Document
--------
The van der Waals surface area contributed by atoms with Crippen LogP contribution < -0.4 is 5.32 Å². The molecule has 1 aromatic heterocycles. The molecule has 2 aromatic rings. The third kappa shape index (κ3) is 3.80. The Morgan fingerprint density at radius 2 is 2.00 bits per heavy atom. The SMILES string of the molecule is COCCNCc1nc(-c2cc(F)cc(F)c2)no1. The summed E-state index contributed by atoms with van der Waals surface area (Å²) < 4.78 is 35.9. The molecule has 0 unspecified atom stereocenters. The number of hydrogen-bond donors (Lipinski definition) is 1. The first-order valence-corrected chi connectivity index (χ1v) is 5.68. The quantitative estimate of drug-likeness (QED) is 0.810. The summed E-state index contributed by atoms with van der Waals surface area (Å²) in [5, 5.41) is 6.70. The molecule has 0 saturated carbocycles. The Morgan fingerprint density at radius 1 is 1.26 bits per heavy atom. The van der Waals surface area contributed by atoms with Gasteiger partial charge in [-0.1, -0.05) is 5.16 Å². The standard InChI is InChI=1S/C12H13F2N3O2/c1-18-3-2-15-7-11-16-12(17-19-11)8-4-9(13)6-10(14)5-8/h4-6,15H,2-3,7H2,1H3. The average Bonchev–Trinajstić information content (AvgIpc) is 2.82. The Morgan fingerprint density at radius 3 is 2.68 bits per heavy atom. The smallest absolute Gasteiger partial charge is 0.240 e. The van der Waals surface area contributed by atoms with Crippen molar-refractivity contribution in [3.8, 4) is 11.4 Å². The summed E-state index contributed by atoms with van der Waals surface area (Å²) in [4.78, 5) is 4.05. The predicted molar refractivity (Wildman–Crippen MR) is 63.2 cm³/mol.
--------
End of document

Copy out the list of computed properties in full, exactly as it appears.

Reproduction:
The van der Waals surface area contributed by atoms with Crippen LogP contribution < -0.4 is 5.32 Å². The molecule has 1 aromatic heterocycles. The molecule has 2 aromatic rings. The third kappa shape index (κ3) is 3.80. The Morgan fingerprint density at radius 2 is 2.00 bits per heavy atom. The SMILES string of the molecule is COCCNCc1nc(-c2cc(F)cc(F)c2)no1. The summed E-state index contributed by atoms with van der Waals surface area (Å²) < 4.78 is 35.9. The molecule has 0 unspecified atom stereocenters. The number of hydrogen-bond donors (Lipinski definition) is 1. The first-order valence-corrected chi connectivity index (χ1v) is 5.68. The quantitative estimate of drug-likeness (QED) is 0.810. The summed E-state index contributed by atoms with van der Waals surface area (Å²) in [5, 5.41) is 6.70. The molecule has 0 saturated carbocycles. The Morgan fingerprint density at radius 1 is 1.26 bits per heavy atom. The van der Waals surface area contributed by atoms with Gasteiger partial charge in [-0.1, -0.05) is 5.16 Å². The standard InChI is InChI=1S/C12H13F2N3O2/c1-18-3-2-15-7-11-16-12(17-19-11)8-4-9(13)6-10(14)5-8/h4-6,15H,2-3,7H2,1H3. The average Bonchev–Trinajstić information content (AvgIpc) is 2.82. The Morgan fingerprint density at radius 3 is 2.68 bits per heavy atom. The smallest absolute Gasteiger partial charge is 0.240 e. The van der Waals surface area contributed by atoms with Crippen molar-refractivity contribution in [3.8, 4) is 11.4 Å². The summed E-state index contributed by atoms with van der Waals surface area (Å²) in [4.78, 5) is 4.05. The predicted molar refractivity (Wildman–Crippen MR) is 63.2 cm³/mol.